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Attack by gunmen in Pakistan kills nine, threatens peace talks

PESHAWAR, Pakistan -- Unknown gunmen killed nine people on the outskirts of this provincial capital early Wednesday in an attack that dealt another blow to nascent peace talks between the Pakistani government and banned Islamist militants.

Most of the victims were members of the same family, which had belonged to a local peace committee that helped law enforcement agencies track and thwart the movements of militant groups in the area, police said.

It was the latest in a series of bloody attacks in Peshawar this week that have coincided with the Pakistani government’s efforts to open peace talks with the banned Tehreek-e-Taliban Pakistan, also known as the Pakistani Taliban.

The assault occurred in the Mashokhel area of Peshawar district, adjacent to the Khyber Agency tribal area, where the Pakistani government exercises little control. Residents said a group of militants attacked a residential compound belonging to Pir Israr Shah.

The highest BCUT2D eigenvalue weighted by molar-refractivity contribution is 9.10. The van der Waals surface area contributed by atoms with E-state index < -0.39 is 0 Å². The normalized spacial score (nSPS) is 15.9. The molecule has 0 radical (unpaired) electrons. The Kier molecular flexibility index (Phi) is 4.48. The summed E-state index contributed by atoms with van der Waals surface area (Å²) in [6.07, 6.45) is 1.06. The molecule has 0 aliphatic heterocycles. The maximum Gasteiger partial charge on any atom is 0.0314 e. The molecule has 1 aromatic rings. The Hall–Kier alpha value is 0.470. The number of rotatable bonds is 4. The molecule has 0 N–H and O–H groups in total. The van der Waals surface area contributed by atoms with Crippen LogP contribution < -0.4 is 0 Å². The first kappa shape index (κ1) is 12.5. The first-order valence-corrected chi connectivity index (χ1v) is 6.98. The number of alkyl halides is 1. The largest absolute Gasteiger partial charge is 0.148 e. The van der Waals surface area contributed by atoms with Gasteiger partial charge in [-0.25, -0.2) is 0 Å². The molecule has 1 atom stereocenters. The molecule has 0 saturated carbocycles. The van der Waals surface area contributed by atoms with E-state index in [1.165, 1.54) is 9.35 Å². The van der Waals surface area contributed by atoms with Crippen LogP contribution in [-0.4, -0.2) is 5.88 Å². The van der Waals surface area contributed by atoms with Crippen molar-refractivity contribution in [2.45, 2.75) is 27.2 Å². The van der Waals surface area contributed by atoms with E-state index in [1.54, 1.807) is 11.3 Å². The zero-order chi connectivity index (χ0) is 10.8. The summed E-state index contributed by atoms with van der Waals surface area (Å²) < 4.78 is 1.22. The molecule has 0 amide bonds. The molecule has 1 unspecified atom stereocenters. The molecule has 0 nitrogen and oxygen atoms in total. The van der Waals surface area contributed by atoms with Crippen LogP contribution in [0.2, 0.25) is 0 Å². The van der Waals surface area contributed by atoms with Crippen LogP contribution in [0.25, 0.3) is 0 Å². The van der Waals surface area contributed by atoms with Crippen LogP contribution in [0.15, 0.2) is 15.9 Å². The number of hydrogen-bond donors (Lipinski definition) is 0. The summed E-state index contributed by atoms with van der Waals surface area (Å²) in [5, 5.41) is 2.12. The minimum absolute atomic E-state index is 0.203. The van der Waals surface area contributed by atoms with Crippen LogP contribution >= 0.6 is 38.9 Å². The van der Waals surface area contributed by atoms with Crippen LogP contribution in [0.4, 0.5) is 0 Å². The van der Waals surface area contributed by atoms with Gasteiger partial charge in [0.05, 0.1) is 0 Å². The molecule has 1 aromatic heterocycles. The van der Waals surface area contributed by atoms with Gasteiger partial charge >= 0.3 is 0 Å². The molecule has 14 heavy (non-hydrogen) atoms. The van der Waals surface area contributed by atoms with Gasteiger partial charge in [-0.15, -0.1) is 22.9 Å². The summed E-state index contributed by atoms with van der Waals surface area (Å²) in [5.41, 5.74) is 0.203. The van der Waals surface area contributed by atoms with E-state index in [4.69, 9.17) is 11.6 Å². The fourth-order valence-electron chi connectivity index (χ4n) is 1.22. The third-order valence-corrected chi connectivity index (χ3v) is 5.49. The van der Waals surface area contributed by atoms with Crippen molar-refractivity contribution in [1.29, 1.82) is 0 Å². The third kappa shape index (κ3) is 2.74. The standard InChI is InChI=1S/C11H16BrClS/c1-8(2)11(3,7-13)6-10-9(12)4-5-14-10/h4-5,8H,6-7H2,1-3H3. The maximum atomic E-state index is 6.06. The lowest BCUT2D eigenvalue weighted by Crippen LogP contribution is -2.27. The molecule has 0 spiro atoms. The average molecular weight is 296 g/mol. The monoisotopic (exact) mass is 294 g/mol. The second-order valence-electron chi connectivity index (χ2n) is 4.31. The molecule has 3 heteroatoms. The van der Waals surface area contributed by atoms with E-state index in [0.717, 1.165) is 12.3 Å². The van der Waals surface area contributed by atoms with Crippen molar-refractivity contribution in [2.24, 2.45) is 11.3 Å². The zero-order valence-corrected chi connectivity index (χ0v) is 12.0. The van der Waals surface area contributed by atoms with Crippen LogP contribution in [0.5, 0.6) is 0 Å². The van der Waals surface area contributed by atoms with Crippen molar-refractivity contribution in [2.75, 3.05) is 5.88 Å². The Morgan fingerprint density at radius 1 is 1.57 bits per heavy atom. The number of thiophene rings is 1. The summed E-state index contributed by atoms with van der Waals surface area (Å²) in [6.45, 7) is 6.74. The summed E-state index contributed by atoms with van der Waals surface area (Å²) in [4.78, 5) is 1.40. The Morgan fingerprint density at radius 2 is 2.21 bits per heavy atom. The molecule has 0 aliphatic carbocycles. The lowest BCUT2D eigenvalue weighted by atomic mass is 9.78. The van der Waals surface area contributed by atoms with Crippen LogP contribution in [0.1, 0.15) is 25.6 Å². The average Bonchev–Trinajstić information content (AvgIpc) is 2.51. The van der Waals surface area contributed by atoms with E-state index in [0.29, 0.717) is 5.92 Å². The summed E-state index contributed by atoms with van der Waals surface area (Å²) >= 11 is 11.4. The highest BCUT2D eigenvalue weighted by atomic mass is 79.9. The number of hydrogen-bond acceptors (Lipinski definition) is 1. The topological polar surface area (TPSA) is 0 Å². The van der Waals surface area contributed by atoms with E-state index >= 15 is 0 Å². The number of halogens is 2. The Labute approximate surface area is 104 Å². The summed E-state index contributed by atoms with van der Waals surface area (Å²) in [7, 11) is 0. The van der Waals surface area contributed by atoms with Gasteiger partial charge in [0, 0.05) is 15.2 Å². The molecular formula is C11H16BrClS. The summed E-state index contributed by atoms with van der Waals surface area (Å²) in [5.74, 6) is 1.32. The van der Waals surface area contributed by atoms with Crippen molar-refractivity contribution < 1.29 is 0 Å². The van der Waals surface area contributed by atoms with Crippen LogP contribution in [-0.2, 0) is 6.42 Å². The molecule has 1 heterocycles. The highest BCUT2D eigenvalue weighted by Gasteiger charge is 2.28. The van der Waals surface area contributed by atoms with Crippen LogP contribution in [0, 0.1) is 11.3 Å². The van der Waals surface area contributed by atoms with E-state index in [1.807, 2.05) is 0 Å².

They said that the attackers rounded up the women and children in the family and kept them in the house while taking the males outside. The attackers tied the men’s hands and then opened fire on them, said Derwish Khan, a resident of the area.

Later, the attackers lobbed hand grenades at the bodies and blew up the mud house with rocket launchers, residents said.

A police official estimated that there were about 25 attackers and said they were armed with rocket launchers and assault rifles. He said militants had killed another member of the same family who was serving in the police about six monts ago.

Tela Muhammad, another resident, said locals had asked the provincial government to improve security and stop the militants’ activities, but that no action had been taken so far.

After a surge in violence in Peshawar and other parts of Khyber Pakhtunkhwa province in 2008, authorities helped establish local peace committees in an effort to curtail the insurgents’ activities in rural and semi-urban areas.

The police department provided guns and ammunition to peace committee volunteers who conducted patrols in their areas. Committee members, however, said the police and government had withdrawn their support in recent years, allowing militants to retaliate against them.

Ali is a special correspondent.

Copyright © 2014, Los Angeles Times
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